“You see, I tithe 10% of my income. But instead of giving to a church, because I don’t belong to a church, I put it aside into what I call my “God Fund.” And so that’s God’s money. I ask Him what I need to spend it on. I would go to the 99 cents store near my house and put together these little packages of things for the homeless. I’d pack gloves, socks, scarves, underwear, soap, and toiletries into insulated lunch bags and carry them in the back of my car. I felt blessed to be in a position to give.”

This care package for a woman includes toiletries, soap, lotion and soft slippers.

Traci paused and looked thoughtful. “You know, sometimes all of our good intentions just stay in our heads, and we need to get out in the community and do things. I always think about the homeless people and for all the times I think about it, I don’t always act on it. I would see homeless people at the side of the road all the time, but it often wasn’t convenient to stop. I’d have to park very far away and walk. And some of them were crazy and just wanted money or booze. These people by the courthouse were different.”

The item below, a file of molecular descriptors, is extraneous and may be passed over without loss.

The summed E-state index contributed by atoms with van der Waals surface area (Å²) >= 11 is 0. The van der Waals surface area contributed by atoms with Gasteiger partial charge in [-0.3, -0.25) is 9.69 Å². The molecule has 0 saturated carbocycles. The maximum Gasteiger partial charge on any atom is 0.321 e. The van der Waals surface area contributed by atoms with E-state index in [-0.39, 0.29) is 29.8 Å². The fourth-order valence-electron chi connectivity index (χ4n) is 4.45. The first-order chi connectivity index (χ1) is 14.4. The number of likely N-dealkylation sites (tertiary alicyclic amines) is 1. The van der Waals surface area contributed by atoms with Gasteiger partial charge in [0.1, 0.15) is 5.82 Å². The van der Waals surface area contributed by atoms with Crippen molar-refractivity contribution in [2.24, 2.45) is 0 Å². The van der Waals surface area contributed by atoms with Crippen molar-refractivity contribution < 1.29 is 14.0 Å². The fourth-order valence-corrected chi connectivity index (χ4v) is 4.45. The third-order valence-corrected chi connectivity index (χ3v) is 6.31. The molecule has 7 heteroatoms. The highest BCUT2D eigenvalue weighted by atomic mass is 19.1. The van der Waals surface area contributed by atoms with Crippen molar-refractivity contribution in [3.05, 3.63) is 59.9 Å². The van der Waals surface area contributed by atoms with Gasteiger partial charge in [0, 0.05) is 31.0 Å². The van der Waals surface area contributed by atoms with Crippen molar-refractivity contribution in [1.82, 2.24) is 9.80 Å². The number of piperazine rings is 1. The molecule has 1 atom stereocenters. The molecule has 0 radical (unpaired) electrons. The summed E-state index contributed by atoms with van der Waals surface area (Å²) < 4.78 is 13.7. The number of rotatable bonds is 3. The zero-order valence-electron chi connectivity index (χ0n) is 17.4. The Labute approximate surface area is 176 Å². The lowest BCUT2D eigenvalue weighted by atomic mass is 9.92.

“I’d been praying, asking God help me find people who could use these things that I had gathered and here they were. The answer had come. The three men told me their names said there were about 20 people living there. They said they could really use men’s underwear, which I happened to have. They also explained that they really needed bus passes.”

This pillow was a giveaway Traci had received. Even small items like this can be a good care package addition.

“I could see they were clean, they were well-organized for what they had there, and it seemed like they helped each other. It was a community. It might not be the same community we would consider, but was a community nonetheless. And that’s what I’m looking for, because I believe in giving people a leg up. The fact that they wanted to take the bus to go somewhere and do something versus wandering on the street and hanging out at the liquor store says something to me.”

“You know I never would have thought about bus passes—ever. I just think about taking care of their basic needs. I knew they probably needed soap, toiletries, water and food. But I never thought about the importance of bus passes until they told me. So that’s why I came here today, to pick up bus passes and bus books to give to them.”